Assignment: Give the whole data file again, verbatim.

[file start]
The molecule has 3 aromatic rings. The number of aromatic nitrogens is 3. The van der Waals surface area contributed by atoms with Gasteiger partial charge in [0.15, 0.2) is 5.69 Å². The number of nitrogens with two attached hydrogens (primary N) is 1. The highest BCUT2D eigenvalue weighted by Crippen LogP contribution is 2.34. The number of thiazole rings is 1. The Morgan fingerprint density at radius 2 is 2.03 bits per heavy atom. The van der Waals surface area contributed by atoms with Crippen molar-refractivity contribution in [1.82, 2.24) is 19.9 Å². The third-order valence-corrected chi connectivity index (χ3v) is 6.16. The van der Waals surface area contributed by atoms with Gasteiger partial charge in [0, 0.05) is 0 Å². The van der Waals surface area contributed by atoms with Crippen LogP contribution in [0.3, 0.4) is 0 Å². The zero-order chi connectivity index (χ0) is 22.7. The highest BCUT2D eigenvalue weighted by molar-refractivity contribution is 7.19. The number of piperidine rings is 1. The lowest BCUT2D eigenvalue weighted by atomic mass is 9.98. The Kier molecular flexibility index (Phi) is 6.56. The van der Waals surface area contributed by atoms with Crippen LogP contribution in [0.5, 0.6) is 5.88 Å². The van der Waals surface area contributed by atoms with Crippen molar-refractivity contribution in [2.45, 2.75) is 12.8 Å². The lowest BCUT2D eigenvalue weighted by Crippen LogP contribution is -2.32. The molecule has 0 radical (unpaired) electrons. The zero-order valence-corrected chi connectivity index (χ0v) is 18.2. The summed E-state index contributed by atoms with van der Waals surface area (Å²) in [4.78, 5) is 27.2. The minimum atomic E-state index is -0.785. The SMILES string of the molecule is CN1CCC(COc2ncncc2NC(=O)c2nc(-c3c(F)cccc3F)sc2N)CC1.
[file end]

The molecule has 3 aromatic rings. The number of aromatic nitrogens is 3. The van der Waals surface area contributed by atoms with Gasteiger partial charge in [0.15, 0.2) is 5.69 Å². The number of nitrogens with two attached hydrogens (primary N) is 1. The highest BCUT2D eigenvalue weighted by Crippen LogP contribution is 2.34. The number of thiazole rings is 1. The Morgan fingerprint density at radius 2 is 2.03 bits per heavy atom. The van der Waals surface area contributed by atoms with Crippen molar-refractivity contribution in [1.82, 2.24) is 19.9 Å². The third-order valence-corrected chi connectivity index (χ3v) is 6.16. The van der Waals surface area contributed by atoms with Gasteiger partial charge in [0, 0.05) is 0 Å². The van der Waals surface area contributed by atoms with Crippen LogP contribution in [0.3, 0.4) is 0 Å². The zero-order chi connectivity index (χ0) is 22.7. The highest BCUT2D eigenvalue weighted by molar-refractivity contribution is 7.19. The number of piperidine rings is 1. The lowest BCUT2D eigenvalue weighted by atomic mass is 9.98. The Kier molecular flexibility index (Phi) is 6.56. The van der Waals surface area contributed by atoms with Crippen LogP contribution in [0.5, 0.6) is 5.88 Å². The van der Waals surface area contributed by atoms with Crippen molar-refractivity contribution in [2.45, 2.75) is 12.8 Å². The lowest BCUT2D eigenvalue weighted by Crippen LogP contribution is -2.32. The molecule has 0 radical (unpaired) electrons. The zero-order valence-corrected chi connectivity index (χ0v) is 18.2. The summed E-state index contributed by atoms with van der Waals surface area (Å²) in [4.78, 5) is 27.2. The minimum atomic E-state index is -0.785. The SMILES string of the molecule is CN1CCC(COc2ncncc2NC(=O)c2nc(-c3c(F)cccc3F)sc2N)CC1.